(Reuters) - Teva Pharmaceutical Industries Ltd, which makes the market-leading multiple sclerosis drug Copaxone, has filed a petition with the U.S. Food and Drug Administration that could, if granted, delay entry to the market of a rival drug developed by Biogen Idec Inc.
Teva’s petition asks that the FDA not approve any new multiple sclerosis drug until its safety has been evaluated by a panel of outside advisors, and said it had uncovered “troubling information” on a publicly accessible website about the safety of Biogen’s drug, BG-12.
Israel-based Teva said the information showed that kidney changes were observed after repeated administration of BG-12 in mice, rats, dogs and monkeys. The company suggested that as a result, “there is a substantial probability the risk is applicable to humans as well.”
Biogen spokeswoman Kate Niazi-Sai, echoing comments made by company chief executive, George Scangos, at the J.P. Morgan Healthcare Conference earlier this week, said the company is “confident” in BG-12’s safety data.
Niazi-Sai said the incidence of kidney problems was similar between patients taking BG-12 and those taking a placebo, she said. A late-stage clinical trial showed that 21 percent of patients taking the placebo experienced kidney problems, compared with 22 percent of patients taking BG-12 twice a day and 25 percent of patients taking BG-12 three times a day.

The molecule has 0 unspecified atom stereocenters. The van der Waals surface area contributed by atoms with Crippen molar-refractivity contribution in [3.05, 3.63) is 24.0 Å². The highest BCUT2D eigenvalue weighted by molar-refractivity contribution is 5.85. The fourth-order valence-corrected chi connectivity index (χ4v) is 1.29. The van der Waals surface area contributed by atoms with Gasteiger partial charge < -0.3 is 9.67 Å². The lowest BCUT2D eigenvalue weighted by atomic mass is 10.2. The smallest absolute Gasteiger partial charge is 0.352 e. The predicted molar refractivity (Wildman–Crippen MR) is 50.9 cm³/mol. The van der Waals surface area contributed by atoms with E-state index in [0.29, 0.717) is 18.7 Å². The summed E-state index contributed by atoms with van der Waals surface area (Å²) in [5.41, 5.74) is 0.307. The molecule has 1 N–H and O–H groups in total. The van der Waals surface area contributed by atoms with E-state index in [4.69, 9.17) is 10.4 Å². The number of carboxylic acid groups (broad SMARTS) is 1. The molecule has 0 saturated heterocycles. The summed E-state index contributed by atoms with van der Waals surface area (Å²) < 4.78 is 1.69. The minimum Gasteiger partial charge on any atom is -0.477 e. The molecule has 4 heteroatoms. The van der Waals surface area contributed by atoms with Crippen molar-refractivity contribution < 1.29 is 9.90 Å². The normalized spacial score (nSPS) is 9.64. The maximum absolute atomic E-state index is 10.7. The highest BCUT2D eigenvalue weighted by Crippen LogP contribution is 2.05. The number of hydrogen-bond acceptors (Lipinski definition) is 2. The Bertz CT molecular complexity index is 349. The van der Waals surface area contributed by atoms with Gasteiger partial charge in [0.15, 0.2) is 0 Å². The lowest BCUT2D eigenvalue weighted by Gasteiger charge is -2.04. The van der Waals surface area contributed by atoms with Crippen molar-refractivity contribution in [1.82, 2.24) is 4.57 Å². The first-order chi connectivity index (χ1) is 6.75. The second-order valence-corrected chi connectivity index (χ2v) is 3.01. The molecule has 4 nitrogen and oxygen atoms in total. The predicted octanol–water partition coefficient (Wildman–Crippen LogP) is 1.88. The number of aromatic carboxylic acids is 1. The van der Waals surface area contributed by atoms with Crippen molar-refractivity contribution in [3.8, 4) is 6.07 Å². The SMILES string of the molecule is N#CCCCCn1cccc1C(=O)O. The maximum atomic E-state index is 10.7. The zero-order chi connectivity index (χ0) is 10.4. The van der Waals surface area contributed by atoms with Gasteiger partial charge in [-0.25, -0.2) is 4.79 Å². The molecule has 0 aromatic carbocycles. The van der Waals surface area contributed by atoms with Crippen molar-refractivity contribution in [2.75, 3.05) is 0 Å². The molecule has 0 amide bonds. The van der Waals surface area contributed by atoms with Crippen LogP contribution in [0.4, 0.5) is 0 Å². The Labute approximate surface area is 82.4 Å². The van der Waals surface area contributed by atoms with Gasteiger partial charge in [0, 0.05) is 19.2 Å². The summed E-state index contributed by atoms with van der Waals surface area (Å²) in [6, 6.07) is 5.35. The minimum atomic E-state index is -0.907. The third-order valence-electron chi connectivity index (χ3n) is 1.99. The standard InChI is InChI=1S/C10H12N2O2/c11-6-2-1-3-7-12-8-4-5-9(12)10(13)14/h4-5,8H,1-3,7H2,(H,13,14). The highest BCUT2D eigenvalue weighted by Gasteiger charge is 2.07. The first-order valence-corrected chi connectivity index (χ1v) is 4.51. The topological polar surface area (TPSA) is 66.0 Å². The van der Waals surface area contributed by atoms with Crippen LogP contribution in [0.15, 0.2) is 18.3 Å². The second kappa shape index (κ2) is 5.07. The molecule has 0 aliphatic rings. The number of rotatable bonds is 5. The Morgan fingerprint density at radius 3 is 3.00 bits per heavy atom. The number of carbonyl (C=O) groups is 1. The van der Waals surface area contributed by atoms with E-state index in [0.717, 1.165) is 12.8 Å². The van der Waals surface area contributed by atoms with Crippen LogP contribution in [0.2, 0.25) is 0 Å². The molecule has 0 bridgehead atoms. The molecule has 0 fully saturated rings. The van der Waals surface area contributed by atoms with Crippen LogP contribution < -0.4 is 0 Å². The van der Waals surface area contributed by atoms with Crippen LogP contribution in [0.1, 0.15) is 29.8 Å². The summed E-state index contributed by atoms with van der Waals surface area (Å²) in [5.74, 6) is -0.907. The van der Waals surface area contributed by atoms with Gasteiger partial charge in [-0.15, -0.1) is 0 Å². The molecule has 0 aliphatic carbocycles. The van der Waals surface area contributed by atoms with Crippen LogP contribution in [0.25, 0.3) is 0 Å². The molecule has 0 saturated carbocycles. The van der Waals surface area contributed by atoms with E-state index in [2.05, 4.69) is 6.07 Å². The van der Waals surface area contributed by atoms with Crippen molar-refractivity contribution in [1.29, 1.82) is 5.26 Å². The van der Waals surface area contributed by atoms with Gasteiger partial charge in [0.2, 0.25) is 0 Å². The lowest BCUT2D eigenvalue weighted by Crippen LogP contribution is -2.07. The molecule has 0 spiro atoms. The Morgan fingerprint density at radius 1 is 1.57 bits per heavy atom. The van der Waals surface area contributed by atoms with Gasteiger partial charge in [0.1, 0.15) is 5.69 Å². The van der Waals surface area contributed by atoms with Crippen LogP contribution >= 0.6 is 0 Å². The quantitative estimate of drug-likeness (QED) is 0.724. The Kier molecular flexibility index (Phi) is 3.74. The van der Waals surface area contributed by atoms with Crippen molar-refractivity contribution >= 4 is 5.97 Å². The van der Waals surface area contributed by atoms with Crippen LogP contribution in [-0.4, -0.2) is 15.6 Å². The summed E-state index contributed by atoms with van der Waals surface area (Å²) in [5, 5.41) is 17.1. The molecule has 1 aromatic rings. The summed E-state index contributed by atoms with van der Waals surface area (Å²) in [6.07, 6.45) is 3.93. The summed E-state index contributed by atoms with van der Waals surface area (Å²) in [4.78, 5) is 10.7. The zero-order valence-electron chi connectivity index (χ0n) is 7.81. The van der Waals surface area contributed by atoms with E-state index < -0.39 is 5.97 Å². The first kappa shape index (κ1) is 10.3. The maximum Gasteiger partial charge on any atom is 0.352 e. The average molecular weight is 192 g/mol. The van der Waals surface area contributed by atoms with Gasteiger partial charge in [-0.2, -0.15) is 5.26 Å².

Teva asked the FDA not to approve any new MS drug unless or until it has convened a panel of outside advisors and listened to the panel’s recommendations. And it said its motives were to protect patients.
“Teva filed the petition, on behalf of the more than 300,000 patients with relapsing remitting multiple sclerosis in the U.S.,” Denise Bradley, a spokeswoman for Teva, said in an emailed statement. She said the company wants to “ensure that appropriate safeguards are implemented to maintain an acceptable risk-benefit profile.”
So far the agency has not scheduled such a meeting for BG-12, though it could do so at any time. An advisory committee meeting would delay BG-12’s entry to the market.
The FDA is scheduled to rule on whether to approve BG-12 by the end of March, three months later than the original decision date. Biogen has said the agency did not require additional information, just more time to review application.
Brian Abrahams, an analyst at Wells Fargo Securities, said he doubts Teva’s petition will cause the FDA to delay BG-12’s approval, “though one cannot rule out the possibility of a minor process-related delay as FDA necessarily evaluates/responds” to the petition.
Reporting by Toni Clarke in Boston; Additional reporting by Bill Berkrot in New York; Editing by Tim Dobbyn